During infancy and childhood
While coverage of immunization has improved, that of exclusive breastfeeding lags behind. Almost a third of the 52 Countdown countries have improved exclusive breastfeeding rates by 20% or more since 2000.The average coverage of exclusive breastfeeding across countries, however, is still only 34%.
Serious childhood illnesses
Childhood illnesses such pneumonia, diarrhea and malaria require immediate attention and access to 24-hour health services.There has been some progress, for example in treating malaria, but more needs to be done.
Gaps in the home-to-hospital continuum
Saving lives depends not only on high coverage but also on the quality of care delivered throughout the continuum.
Health worker shortages severely weaken the continuum of care
To deliver essential health services, a minimum of 23 midwives, nurses and doctors are needed per 10,000 people. Only 29% of Countdown countries now meet this requirement. Efforts to train, recruit and retain health-care workers in priority areas are crucial (see Knowledge Summary 6) across primary, secondary and tertiary levels of care.
Quality issues and supply shortages make care ineffective
Quality of care (see Knowledge Summary 7) is adversely affected, not only by health worker shortages, but also by poor infrastructure and inadequate supplies of medicines, medical products and equipment. Locally produced commodities and stronger distribution systems are key interventions to overcome these bottlenecks (see Knowledge Summary 5).
Gender inequities, poverty and lack of education affect women’s health
Coverage rates are lowest among women and children from the poorest families, who face the greatest health risks (see Knowledge Summary 9). People’s demand for care can be adversely affected by factors such as: the cost of health care borne through out-of-pocket payments; local beliefs; and knowledge and misperceptions about the health system. To improve health outcomes, educational attainment must be increased14, community-level strategies promoted, and changes in care-seeking behavior encouraged.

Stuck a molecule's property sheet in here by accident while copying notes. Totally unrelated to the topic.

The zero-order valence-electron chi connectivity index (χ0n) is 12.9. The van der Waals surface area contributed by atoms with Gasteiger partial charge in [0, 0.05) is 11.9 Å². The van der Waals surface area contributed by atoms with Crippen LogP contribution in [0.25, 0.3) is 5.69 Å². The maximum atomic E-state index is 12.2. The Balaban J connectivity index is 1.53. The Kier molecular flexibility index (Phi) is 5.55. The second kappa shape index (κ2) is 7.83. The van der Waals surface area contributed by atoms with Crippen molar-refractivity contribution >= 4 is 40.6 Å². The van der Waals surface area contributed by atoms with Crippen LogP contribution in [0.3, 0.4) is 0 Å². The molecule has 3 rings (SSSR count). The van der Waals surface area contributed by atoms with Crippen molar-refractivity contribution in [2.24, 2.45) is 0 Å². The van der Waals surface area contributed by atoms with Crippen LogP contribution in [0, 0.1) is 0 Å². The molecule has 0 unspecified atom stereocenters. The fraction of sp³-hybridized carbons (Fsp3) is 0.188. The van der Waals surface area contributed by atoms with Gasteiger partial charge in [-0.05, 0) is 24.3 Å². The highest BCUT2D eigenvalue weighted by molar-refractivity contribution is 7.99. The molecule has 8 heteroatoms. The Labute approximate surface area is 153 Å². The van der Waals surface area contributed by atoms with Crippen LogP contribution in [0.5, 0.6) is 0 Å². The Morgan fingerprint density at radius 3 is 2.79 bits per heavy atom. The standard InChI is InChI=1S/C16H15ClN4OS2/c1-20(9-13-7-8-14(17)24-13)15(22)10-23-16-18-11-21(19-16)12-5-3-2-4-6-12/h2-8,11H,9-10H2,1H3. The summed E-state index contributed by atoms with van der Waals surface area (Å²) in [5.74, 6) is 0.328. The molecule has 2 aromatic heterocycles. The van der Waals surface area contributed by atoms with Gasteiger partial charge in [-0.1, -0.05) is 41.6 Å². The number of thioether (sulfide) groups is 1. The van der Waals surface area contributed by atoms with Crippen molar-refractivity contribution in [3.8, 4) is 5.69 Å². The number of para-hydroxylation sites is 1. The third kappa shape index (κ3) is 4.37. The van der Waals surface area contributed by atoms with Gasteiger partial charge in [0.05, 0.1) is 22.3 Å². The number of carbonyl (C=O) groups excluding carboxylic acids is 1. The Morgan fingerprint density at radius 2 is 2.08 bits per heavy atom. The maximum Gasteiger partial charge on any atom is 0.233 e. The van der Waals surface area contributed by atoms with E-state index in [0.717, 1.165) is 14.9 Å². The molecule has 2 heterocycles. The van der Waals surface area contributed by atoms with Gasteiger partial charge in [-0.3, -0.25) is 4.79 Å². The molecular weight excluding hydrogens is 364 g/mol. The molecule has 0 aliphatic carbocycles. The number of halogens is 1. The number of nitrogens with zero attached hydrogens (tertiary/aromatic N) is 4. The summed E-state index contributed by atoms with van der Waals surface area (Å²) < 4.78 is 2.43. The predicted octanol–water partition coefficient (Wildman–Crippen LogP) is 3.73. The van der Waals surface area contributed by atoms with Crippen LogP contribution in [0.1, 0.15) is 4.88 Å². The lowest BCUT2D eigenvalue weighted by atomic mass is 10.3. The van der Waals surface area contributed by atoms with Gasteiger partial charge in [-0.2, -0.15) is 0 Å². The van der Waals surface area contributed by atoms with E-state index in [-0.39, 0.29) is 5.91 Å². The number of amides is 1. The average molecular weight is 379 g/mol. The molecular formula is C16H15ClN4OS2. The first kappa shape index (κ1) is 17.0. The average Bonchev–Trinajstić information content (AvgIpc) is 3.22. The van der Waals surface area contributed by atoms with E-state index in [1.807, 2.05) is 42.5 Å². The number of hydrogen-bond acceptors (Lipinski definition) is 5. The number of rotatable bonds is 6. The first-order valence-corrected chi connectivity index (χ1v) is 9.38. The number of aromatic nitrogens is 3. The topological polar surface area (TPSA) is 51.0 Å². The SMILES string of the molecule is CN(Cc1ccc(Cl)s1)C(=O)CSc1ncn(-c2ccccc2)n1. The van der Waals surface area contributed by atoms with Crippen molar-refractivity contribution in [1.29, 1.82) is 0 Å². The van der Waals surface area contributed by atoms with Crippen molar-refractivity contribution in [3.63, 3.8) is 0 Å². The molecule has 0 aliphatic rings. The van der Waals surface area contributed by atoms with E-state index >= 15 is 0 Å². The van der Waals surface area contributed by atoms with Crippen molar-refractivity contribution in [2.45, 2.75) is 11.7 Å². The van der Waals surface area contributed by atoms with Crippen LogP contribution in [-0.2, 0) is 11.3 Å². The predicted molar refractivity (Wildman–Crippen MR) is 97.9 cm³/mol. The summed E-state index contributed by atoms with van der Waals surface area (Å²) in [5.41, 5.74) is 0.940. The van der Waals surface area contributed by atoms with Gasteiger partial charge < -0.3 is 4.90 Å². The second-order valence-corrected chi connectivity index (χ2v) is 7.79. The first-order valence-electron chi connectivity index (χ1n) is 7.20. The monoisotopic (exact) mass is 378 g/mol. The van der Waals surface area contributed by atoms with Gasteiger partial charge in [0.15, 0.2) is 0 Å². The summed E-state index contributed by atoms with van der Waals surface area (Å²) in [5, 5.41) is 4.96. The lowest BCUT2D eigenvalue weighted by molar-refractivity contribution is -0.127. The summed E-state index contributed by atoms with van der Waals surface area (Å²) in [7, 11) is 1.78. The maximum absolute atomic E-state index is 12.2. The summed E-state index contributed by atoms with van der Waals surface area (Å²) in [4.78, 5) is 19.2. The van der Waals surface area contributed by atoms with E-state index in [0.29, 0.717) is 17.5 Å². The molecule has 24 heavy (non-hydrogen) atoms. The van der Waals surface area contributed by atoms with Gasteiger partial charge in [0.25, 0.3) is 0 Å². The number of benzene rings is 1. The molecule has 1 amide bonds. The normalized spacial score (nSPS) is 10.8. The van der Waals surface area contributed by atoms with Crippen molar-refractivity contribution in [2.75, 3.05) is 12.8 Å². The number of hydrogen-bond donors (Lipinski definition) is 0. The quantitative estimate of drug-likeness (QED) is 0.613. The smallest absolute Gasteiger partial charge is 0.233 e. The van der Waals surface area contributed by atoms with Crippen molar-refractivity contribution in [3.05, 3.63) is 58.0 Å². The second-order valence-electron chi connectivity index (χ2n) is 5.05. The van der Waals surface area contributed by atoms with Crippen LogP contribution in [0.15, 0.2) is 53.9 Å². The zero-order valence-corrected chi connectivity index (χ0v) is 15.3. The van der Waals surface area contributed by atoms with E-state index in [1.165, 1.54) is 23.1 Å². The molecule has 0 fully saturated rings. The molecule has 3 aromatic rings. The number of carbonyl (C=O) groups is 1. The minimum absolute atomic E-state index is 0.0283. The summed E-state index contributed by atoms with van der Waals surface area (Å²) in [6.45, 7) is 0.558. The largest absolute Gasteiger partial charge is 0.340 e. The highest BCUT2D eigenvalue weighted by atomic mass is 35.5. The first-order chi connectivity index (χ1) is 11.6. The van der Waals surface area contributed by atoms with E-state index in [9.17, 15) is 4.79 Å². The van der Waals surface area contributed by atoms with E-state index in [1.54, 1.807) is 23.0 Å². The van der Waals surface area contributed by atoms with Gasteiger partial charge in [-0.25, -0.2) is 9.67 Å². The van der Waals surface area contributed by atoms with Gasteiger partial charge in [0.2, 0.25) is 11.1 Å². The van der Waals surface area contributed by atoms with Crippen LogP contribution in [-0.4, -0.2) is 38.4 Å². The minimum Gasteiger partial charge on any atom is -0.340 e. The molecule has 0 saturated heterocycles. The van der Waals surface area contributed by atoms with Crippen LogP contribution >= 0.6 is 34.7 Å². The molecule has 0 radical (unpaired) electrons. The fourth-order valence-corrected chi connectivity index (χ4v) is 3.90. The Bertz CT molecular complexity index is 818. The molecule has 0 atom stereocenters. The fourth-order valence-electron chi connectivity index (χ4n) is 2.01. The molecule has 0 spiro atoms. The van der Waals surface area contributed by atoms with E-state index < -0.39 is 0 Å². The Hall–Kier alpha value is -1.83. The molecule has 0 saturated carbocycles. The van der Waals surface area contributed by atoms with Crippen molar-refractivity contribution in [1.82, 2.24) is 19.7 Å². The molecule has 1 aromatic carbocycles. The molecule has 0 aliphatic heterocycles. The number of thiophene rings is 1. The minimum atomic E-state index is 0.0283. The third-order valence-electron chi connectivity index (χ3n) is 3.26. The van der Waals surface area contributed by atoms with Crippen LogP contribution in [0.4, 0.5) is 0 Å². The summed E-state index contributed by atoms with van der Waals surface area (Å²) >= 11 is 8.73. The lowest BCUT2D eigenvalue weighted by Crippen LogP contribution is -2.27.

The Global Strategy for Women’s and Children’s Health emphasizes the importance of using effective interventions to strengthen the continuum of care. However, the task of overcoming the high burden of maternal and newborn deaths is hindered by inequitable coverage of services along the continuum (see Knowledge Summary 1).We know which RMNCH interventions are important (see Knowledge Summary 4). A number of established and new ways to help scale-up services, improve service delivery and encourage health care uptake amongst women and children are available. Governments, donors, business communities and global initiatives must now work together to ensure that MDGs 4 and 5 are realized.
- Countdown to 2015 Decade Report (2000-2010):Taking stock of maternal, newborn and child survival www.Countdown2015mnch.org/documents/2010report/ CountdownReportAndProfiles.pdf